Ten years later, the Settlers' Heights site was apparently needed for industrial development and it was decided that the memorial stone should again be moved. By February 1972, it was reported that work had started on building a plinth for the memorial stone on an open piece of ground between the Guild Theatre and Botha Road in Selborne. An official unveiling ceremony was to be arranged once the work had been completed on the plinth and gardens laid out around the memorial. The new site for the memorial was apparently designed by the East London Municipal architect, Brian Watson. The memorial was placed on a low stone-built platform with two minor steps. The southern side had an additional step to accommodate the natural fall in the ground.

An article in the Daily Dispatch of 17 May 1972 regarding the re-erection of the memorial noted that:

"The 1820 Settlers' Memorial Stone, which has been removed from its original site on Settlers' Way in East London because of industrial development there, has now been erected near the Guild Theatre in the city. Seen examining the re-cut stone yesterday were (left to right) Mr H. H. Driffield, an East London historian; Mr G. Chapman, chairman of the East London branch of the 1820 Settlers’ Association; Mrs. A. O'Carroll, the association's Welfare officer; and Mr T. Greenwood, secretary of the branch."

The incised wording on the relocated stone - in a utilitarian squared font now read:



The longer inscription was accommodated by creating a single larger dressed rectangular panel for the full height of the memorial. The 'memory' of the position of the original inscription panel remains however on the front face of the memorial, with four circular fixing holes still visible on the upper edges of the faced panel.

An article in the Daily Dispatch of 4 September 1973 mentions a tree-planting ceremony that was held to celebrate Settlers' Day, which took place opposite the site of the Settlers' memorial.

In March 2021, Philip May of Osmond Lange Architects - and his son Kevin - built a digital model of the Stone of Memory, using a photogrammetry software called Alice Vision Meshroom. The process has two main stages. The first stage is to generate a sparse point cloud, computing the SfM (Structure-from-Motion) node. The second stage is to generate a dense geometric mesh surface.

The digital photographs require a fast shutter speed and reduced lens aperture to avoid blur and ensure a large depth of field. An ISO 100 setting was used to reduce 'noise'. Some 900 photographs were taken during the initial attempt, however the quality of some of the images was impacted on by low levels of natural lighting. Overgrowth and accumulated debris around the memorial had also concealed portions of the periphery of the plinth.

After a comprehensive cleaning session a second attempt was made during which a total of 527 photographs were taken, each in the order of 16 Megapixels. The images were then imported, their metadata analysed and the scene set up in Meshroom to begin stage one of the process.

A Structure-from-Motion node was initiated to begin the process of positioning and orientating the camera positions of each of the 527 imported images. This resulted in a set of calibrated images from which a sparse point cloud was generated.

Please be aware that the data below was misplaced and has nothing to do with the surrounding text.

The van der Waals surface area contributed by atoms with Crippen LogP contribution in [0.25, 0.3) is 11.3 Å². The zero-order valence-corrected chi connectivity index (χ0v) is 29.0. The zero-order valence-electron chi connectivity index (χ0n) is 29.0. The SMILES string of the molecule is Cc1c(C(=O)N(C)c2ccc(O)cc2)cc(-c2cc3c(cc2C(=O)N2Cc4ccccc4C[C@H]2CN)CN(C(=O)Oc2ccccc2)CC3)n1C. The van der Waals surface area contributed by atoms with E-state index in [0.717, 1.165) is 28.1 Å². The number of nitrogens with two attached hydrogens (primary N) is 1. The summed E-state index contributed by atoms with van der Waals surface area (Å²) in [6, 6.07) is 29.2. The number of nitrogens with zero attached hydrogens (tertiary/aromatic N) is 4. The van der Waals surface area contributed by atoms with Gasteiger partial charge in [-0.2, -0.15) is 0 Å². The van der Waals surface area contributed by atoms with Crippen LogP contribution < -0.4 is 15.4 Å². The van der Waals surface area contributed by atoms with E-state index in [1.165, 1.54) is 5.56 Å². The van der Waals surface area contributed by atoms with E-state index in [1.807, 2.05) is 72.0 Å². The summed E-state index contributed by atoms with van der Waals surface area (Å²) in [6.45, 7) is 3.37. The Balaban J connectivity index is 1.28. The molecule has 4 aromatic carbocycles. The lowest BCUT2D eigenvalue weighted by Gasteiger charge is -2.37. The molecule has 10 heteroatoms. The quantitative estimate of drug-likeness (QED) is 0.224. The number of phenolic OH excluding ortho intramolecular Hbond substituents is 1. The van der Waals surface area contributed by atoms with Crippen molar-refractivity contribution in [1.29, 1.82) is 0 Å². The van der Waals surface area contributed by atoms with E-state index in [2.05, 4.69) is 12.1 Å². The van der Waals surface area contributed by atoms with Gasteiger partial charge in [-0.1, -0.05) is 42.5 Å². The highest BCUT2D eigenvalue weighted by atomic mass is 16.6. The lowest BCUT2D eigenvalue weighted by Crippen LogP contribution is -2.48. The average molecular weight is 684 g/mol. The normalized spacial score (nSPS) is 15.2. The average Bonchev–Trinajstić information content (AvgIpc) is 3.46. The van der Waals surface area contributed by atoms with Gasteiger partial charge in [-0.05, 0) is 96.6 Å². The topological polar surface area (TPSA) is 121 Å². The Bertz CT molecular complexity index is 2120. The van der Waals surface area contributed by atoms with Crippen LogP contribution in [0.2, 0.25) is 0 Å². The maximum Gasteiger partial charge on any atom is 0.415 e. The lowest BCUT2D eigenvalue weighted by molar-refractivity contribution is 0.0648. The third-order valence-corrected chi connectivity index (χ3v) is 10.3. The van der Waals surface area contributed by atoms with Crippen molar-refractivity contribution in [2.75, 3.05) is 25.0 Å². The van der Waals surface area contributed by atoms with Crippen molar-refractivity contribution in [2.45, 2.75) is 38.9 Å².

A high polygon count 'dense' geometric mesh was generated which was simplified to a low polygon count mesh using the automatic mesh decimation tool. The original 50 million polygon mesh was accordingly reduced to 5 million polygons and the texture re-generated.

The final result was a low polygon count textured mesh in OBJ file format. The resulting 3D digital model was used to produce the architectural plans, elevations and three dimensional drawings which accompany the article - a useful and very accurate as-built record of the Memorial in 2021.

The important outcome of the photogrammetry was that the organic plan form of the plinth was now accurately plotted. Constructed in a grey quarry stone the external outline of the stepped plinth forms a curvilinear shape without a formal axial or geometric relationship to the Stone of Memory.

The Stone of Memory remains an interesting urban artefact in the townscape of East London and a link - albeit slender - to the 1820 Settlers and their contribution to the development of East London and South Africa.

Daily Dispatch, 9 July 1953
Daily Dispatch, 2 September 1955
Daily Dispatch, 17 August 1962
Daily Dispatch, 18 October 1962
Daily Dispatch, 11 February 1972
Daily Dispatch, 17 May 1972
Daily Dispatch, 4 September 1973
East London Industrial Areas: Chiselhurst, Gately & Arcadia. The Bodleian Industrial Analysis Maps, Bodley Publishing House, Published by Rand Mines, 4.10.1968.
Archived copies of articles from the Daily Dispatch and the map kindly provided by Glenn Hartwig, Reference Librarian at the East London Public Library.


  1. The Settlers' Day public holiday was abolished in 1979. ( Accessed 5 February 2021)
  2. The wording plaque appears subsequently to have been stolen and was replaced with a Perspex panel, with the lettering engraved on the back face and defined with black paint.
  3. Whitford Road has since been subsumed into the adjacent Mercedes Benz Factory site.

William Martinson, Architect
Osmond Lange Architects + Planners